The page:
Crysis is back, and back in a big way. Before the official announcement, rumors of a Crysis Remastered began exploding thanks to a leak by a Twitter user who discovered splash art of the remastered game on the website's cookie page. Sure enough, the art was buried in there, implying a remaster was imminent. It didn't take long for developer Crytek to hop onboard and reveal Crysis Remastered, complete with a brief-yet-effective announcement trailer. There are several graphical changes this time around, and the game will be available on all major platforms. The big takeaway? This means the Nintendo Switch as well. Excellent news for Nintendo fans, as Crysis was originally only playable on PC, PS3, and Xbox 360.


So, what's new this time around? Rather than being a simple touch-up to the base game, Crysis Remastered aims to fully flesh out the original game's already stunning graphical capabilities. The textures are beefed up, the game's making use of depth fields, temporal anti-aliasing, motion blur, and new particle effects. One of the biggest graphical changes includes software-based ray tracing. For reference, this is the technology used in Remedy Entertainment's 2019 hit 'Control', a game highly praised for its next-gen levels of lighting effects thanks to ray tracing technology. All of these graphical upgrades strike a funny cord when one considers Crysis' history on the Internet. The game released originally in 2007, and went on to garner a reputation for just how amazing it looked for a 2007 game. It contained infamously strict PC requirements to run it, and even the ones that could get strained, creating an entire meme about if things could 'run Crysis'. To take an already pretty game and add in all of this to boot, PC gamers are likely sweating nervously.

Crysis is a series following the exploits of various U.S. Army soldiers who utilize futuristic 'Nano suits' sometime in the future. The game has you squaring off against both North Korean human forces and mysterious aliens who have awoken after a long slumber. The first game received a standalone expansion known as Crysis Warhead in 2008, before receiving its official sequels, Crysis 2 and Crysis 3, in 2011 and 2013 respectively. Part of the games' impressive graphics and performance comes from its development within Crytek's very own Cryengine. A later version of the engine was used for the PS3 and Xbox 360 ports of the original. The engine has been used in a variety of games, most notably including the original Far Cry. Amazon also reworked the engine into their own version known as Amazon Lumberyard. To say this engine has a reputation would be underselling it.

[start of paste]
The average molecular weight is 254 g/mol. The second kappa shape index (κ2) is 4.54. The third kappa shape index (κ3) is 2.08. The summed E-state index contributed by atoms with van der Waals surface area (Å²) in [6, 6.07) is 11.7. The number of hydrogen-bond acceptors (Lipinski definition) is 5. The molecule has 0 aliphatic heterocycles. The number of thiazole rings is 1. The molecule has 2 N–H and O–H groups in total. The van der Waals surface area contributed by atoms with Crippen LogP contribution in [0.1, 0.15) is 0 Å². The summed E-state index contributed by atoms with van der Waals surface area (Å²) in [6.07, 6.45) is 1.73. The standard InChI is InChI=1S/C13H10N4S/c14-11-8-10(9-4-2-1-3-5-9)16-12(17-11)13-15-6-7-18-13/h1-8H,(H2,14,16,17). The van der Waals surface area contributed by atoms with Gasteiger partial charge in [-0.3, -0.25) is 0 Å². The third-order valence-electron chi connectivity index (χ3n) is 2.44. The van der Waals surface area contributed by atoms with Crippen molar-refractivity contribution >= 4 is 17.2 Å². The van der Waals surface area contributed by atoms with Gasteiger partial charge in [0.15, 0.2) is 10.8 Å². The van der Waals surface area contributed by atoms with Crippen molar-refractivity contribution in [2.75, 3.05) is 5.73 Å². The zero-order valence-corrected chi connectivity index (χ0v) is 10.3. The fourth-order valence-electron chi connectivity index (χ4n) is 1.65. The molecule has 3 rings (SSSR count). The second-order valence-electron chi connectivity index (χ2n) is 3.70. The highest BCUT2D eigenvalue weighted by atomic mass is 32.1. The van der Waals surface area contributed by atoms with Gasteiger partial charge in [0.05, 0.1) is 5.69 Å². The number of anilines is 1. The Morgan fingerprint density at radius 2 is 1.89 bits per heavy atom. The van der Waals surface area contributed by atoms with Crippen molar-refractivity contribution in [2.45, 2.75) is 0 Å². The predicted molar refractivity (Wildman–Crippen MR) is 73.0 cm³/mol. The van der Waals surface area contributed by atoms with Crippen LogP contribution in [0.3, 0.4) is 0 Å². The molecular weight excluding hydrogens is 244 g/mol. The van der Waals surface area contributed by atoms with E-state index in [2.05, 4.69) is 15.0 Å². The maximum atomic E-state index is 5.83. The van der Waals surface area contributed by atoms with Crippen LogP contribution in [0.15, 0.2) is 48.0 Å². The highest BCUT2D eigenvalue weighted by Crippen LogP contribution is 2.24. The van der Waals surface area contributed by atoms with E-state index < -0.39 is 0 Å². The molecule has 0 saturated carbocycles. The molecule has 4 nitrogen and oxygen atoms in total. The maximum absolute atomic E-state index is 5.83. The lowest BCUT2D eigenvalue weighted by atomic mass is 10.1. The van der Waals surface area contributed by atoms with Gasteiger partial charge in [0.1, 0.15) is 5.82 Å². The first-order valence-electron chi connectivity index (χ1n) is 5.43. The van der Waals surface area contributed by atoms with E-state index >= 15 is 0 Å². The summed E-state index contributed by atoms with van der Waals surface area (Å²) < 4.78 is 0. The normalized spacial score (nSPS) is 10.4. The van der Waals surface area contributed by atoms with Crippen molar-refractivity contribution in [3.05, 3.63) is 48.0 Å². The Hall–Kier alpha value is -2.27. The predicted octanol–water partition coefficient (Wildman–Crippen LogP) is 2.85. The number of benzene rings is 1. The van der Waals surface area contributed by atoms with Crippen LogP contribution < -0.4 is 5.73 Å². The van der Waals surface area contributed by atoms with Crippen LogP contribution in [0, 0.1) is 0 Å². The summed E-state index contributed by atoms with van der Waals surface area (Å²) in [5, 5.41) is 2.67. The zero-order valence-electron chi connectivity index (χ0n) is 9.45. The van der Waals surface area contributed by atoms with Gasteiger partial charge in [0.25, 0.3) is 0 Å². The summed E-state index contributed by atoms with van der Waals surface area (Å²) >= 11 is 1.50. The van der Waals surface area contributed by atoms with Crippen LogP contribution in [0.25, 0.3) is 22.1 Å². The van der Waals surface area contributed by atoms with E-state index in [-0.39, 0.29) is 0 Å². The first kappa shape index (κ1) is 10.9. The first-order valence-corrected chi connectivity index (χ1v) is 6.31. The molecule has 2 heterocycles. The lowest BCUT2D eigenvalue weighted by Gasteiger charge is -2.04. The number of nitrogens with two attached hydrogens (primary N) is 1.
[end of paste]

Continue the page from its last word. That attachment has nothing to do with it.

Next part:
Sadly, there's no release date for Crysis Remastered yet. Most suspect that it will release within the year, but that remains to be seen. Important to note is that the remaster is also being co-developed with Saber Interactive, a developer well known for their history of remastered ports. More recently, the company worked on The Witcher 3: Complete Edition for Nintendo Switch, which bodes well for Crysis on the handheld/console hybrid. The remaster, once out, will be available on Windows PC, PlayStation 4, Xbox One, and Nintendo Switch. Those playing on the Switch will have the added luxury of enjoying the gunplay on the go. You can check out the trailer just below here. It's to the point, but it gets the job done. If the game sells well, hopefully, it will mean remasters of Crysis 2 and 3 in the same vein.


Tanner is a freelance writer. He enjoys all things video games, particularly the weirder ones, and can often be found drinking coffee and trying to get through his backlog.

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